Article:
Her favorite holiday, as irony would have it, was Christmas. She became so wrapped up in the season, she'd abandon her fridge cleansing rituals to make mulled wine and follow me around, belting out those obnoxious carols that had always triggered my gag reflex. This didn't stop me from falling ridiculously in love with her, mostly because she was my polar opposite and had an uncanny ability to keep me in line.
We only lasted two years; the end of us was nothing short of dramatic, as she'd always wanted it to be. Decorating for another smashing Christmas, she'd been dancing around the room to Mariah Carey's bastardizations of Christmas songs when she informed me that she had a gift she needed to give me early. Suspicious, I just watched as she paraded around the room, hunting for the little wrapped bundle of joy.
"Go on, open it."
I half smiled, afraid of what would be inside.
"My parents are joining us for Christmas dinner this year; I want you to wear this for them."
Slowly, I pulled what seemed to be a factory-fuck up of a Noël sweater and watched as Emma clapped in excitement.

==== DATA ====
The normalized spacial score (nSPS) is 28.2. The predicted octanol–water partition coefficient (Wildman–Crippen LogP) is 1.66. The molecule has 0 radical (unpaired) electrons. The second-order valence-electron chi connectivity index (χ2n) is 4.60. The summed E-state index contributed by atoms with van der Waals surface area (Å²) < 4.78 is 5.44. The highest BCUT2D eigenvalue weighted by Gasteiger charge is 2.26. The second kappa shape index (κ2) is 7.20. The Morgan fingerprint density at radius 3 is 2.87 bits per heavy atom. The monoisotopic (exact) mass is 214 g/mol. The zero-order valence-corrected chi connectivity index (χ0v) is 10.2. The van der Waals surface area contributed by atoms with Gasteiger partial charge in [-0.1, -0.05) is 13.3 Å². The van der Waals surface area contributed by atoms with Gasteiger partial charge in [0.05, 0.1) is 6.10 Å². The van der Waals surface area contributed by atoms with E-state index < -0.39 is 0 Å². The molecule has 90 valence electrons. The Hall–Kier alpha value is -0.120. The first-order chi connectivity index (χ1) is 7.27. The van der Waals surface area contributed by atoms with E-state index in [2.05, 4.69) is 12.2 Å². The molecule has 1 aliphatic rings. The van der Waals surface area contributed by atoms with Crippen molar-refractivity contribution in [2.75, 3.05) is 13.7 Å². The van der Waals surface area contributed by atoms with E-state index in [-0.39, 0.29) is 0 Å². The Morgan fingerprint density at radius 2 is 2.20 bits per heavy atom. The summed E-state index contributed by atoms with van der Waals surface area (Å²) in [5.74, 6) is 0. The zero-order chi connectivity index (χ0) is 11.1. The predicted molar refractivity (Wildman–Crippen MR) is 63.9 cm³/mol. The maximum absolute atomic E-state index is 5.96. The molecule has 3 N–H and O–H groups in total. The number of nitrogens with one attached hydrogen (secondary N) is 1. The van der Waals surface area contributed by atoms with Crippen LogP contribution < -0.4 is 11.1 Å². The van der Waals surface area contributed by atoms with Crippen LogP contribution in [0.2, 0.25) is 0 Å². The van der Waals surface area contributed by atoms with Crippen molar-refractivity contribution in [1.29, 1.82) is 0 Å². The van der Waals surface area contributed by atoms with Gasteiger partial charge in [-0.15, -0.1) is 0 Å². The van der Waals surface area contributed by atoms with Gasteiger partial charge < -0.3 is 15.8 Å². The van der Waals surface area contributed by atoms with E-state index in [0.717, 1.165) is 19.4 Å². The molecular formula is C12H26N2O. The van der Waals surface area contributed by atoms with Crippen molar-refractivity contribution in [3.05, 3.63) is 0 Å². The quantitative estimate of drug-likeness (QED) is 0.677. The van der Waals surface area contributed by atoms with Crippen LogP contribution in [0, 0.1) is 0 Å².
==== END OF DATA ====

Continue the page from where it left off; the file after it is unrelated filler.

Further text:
"She'll love it on you! Go ahead and put it on!"
I just stared at her while she forced the cheap poorly woven wool over my head.
"Don't you love it?"
I cringed, "Baby, it reminds me of my Great Grandma Velma's cheap attempts at festive fashion design."
Her face dropped, "Excuse me?"
"I just…what if we didn't have that dinner this year?"
"And why the fuck would we do that?" She was getting impatient, tapping her fingers angrily on the closest side table.
"Baby, you know I can't stand Christmas."
I didn't bother stopping her as she violently tore tensile from the door frames, kicked over the Christmas tree, and crushed holly berries beneath her heels.
Her last words to me were, "Jesus, Taylor, you're such a fucking Scrooge," before she slammed the door on the apartment and on me.